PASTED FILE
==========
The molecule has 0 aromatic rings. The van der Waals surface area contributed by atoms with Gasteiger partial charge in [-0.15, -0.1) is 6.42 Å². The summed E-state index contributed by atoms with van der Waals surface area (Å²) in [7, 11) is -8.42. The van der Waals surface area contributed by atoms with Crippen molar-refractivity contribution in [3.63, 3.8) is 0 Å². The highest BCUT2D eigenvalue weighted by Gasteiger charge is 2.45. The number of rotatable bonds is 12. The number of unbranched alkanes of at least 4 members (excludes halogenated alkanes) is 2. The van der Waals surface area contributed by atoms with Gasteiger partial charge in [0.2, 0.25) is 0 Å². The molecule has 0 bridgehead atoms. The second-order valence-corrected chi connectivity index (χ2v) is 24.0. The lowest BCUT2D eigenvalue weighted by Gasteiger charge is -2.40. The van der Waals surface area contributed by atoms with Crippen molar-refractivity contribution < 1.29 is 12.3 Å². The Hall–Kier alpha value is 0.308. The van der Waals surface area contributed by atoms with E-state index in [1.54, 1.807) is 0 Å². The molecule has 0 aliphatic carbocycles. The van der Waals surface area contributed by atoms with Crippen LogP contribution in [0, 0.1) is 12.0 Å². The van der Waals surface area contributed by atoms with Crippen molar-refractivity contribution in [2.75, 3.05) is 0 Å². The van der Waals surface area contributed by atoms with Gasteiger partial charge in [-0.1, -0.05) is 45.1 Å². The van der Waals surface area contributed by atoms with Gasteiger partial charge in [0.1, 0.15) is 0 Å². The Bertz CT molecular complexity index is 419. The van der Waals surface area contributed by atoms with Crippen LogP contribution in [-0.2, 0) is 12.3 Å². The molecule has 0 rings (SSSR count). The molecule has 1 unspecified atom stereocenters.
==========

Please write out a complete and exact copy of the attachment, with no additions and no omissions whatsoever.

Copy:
The molecule has 0 aromatic rings. The van der Waals surface area contributed by atoms with Gasteiger partial charge in [-0.15, -0.1) is 6.42 Å². The summed E-state index contributed by atoms with van der Waals surface area (Å²) in [7, 11) is -8.42. The van der Waals surface area contributed by atoms with Crippen molar-refractivity contribution in [3.63, 3.8) is 0 Å². The highest BCUT2D eigenvalue weighted by Gasteiger charge is 2.45. The number of rotatable bonds is 12. The number of unbranched alkanes of at least 4 members (excludes halogenated alkanes) is 2. The van der Waals surface area contributed by atoms with Gasteiger partial charge in [0.2, 0.25) is 0 Å². The molecule has 0 bridgehead atoms. The second-order valence-corrected chi connectivity index (χ2v) is 24.0. The lowest BCUT2D eigenvalue weighted by Gasteiger charge is -2.40. The van der Waals surface area contributed by atoms with Crippen molar-refractivity contribution < 1.29 is 12.3 Å². The Hall–Kier alpha value is 0.308. The van der Waals surface area contributed by atoms with E-state index in [1.54, 1.807) is 0 Å². The molecule has 0 aliphatic carbocycles. The van der Waals surface area contributed by atoms with Crippen LogP contribution in [0, 0.1) is 12.0 Å². The van der Waals surface area contributed by atoms with Crippen molar-refractivity contribution in [2.75, 3.05) is 0 Å². The van der Waals surface area contributed by atoms with Gasteiger partial charge in [-0.1, -0.05) is 45.1 Å². The van der Waals surface area contributed by atoms with Gasteiger partial charge in [0.1, 0.15) is 0 Å². The Bertz CT molecular complexity index is 419. The van der Waals surface area contributed by atoms with Crippen LogP contribution in [-0.2, 0) is 12.3 Å². The molecule has 0 rings (SSSR count). The molecule has 1 unspecified atom stereocenters.